Lisa Linfield: 00:09 Hello, everybody, and welcome to today’s episode of Working Women’s Wealth. We’ve been doing a long journey on finding your passion and finding your side hustle and talking about how we create extra income through alternate sources of businesses, side hustles, things that we can do, and we’re going to shift focus over the next quarter to focus on building ourselves as great, strong, talented human beings.
Lisa Linfield: 00:50 [inaudible 00:00:50], and today I’m joined by a woman who I just think about her and I giggle. She has a smile that you can’t believe, and she has an energy that is so infectious. Her name is Christmas Hutchinson.
Lisa Linfield: 01:02 Welcome, Christmas. Thank you for joining us on our show.
Christmas H.: 01:06 Thank you for having me, Lisa.
Lisa Linfield: 01:09 Christmas is the author of a book called The Resilient Mind and is a resilience coach specific focusing on our careers and especially for those of us who are navigating careers in the corporate world.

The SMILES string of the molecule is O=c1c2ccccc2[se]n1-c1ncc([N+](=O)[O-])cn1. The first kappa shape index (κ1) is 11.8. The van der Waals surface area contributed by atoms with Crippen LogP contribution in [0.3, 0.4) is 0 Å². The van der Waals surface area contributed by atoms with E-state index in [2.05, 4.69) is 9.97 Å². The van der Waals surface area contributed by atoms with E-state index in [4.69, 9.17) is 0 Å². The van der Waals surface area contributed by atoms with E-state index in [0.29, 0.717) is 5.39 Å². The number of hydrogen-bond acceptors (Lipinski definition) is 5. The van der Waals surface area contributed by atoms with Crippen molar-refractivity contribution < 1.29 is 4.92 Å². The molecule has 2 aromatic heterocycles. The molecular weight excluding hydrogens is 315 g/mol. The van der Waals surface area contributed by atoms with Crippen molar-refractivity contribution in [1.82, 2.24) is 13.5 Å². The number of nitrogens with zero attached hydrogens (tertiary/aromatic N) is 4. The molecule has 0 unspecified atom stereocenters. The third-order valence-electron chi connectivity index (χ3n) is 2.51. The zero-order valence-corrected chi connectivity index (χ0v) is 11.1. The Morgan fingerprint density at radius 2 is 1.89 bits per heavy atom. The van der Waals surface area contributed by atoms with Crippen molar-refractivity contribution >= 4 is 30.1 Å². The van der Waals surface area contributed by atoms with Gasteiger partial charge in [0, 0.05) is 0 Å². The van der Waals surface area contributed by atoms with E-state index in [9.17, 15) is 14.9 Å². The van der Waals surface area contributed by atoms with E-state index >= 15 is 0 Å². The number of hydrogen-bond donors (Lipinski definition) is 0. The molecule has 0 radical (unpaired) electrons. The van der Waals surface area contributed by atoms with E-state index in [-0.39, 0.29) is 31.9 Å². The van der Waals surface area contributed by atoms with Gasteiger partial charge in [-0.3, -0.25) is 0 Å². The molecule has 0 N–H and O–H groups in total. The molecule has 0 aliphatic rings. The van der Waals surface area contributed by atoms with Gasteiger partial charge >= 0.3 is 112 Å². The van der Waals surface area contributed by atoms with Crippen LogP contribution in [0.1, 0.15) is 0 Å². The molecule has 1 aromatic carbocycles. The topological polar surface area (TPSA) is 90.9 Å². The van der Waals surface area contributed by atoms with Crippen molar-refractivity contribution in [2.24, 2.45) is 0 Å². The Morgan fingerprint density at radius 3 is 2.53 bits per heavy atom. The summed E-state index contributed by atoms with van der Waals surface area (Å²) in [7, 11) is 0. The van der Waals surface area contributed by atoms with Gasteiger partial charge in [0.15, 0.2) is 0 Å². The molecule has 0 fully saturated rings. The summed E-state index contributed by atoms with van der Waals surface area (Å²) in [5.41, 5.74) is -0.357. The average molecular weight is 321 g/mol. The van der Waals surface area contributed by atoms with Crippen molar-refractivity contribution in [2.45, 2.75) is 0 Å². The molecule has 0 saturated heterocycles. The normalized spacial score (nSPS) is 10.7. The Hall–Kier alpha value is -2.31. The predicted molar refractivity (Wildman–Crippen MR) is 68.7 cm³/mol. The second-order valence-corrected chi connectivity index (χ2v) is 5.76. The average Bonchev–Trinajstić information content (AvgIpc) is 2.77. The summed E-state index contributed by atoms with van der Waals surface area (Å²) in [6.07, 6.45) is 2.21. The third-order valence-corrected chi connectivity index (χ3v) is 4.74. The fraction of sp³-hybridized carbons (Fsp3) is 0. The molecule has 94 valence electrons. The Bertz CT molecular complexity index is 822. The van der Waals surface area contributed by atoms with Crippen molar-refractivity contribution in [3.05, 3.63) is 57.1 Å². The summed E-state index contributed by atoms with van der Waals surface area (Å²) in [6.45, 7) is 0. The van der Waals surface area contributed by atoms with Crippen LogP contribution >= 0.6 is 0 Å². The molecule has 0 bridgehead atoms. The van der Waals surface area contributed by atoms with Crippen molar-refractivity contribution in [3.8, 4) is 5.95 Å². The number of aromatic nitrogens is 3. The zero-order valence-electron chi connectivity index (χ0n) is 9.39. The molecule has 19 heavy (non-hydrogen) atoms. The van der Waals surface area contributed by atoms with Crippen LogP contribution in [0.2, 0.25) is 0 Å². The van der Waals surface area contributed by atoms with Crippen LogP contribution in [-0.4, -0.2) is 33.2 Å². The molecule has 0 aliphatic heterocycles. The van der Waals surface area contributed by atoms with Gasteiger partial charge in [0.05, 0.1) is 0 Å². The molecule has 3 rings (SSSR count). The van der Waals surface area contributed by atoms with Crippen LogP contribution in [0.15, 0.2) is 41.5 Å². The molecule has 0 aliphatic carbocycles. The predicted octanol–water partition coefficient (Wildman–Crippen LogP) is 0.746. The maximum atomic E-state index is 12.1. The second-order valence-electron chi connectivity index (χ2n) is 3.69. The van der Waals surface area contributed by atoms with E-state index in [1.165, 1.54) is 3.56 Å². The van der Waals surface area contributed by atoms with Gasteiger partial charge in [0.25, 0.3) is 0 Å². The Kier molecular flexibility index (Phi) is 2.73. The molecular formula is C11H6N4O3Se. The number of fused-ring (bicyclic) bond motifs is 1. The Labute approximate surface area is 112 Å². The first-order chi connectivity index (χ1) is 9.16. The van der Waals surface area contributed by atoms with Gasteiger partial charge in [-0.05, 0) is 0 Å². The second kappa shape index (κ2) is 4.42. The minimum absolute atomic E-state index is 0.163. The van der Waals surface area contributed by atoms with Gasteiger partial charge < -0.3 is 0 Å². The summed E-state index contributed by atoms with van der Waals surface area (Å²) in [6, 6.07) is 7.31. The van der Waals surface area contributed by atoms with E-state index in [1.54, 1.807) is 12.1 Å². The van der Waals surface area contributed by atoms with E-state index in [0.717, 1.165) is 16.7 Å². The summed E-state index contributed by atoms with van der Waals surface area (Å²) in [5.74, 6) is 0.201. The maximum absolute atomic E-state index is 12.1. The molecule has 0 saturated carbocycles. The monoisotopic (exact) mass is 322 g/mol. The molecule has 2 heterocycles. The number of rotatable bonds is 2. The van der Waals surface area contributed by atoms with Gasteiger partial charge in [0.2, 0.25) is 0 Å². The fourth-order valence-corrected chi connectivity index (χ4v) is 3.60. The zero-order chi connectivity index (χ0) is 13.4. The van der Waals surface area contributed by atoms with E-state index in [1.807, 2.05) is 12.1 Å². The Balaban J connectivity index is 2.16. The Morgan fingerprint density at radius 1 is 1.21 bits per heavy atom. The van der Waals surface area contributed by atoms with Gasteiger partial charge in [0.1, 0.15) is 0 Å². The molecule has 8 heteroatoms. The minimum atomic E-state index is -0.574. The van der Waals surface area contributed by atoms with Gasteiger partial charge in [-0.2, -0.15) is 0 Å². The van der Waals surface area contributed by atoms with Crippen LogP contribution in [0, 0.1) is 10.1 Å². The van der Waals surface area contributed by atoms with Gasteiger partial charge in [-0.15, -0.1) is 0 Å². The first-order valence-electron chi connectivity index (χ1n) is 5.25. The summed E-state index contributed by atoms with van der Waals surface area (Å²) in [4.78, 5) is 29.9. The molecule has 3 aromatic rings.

Lisa Linfield: 01:27 Christmas, how did you get onto the journey of coaching and teaching and mentoring people about resilience and writing your own book on the subject?
Christmas H.: 01:37 I had my own experiences with having to be resilient, and I didn’t know what it was when I was having those experiences at the time. About four years ago, I was diagnosed with breast cancer a week after I had gotten divorced, and it was literally like a month and a half right after I was passed over for a promotion, and so, for me, at that time of my life, it was rock bottom, let’s just say, and I didn’t know what to do, but the one thing I did know is that I wanted to live and that I knew that life wasn’t meant to be this bad and terrible, so I chose to look at my situation as a growth point and that, if I navigated my way through it, that there would be something great on the other side, and so that’s what I did.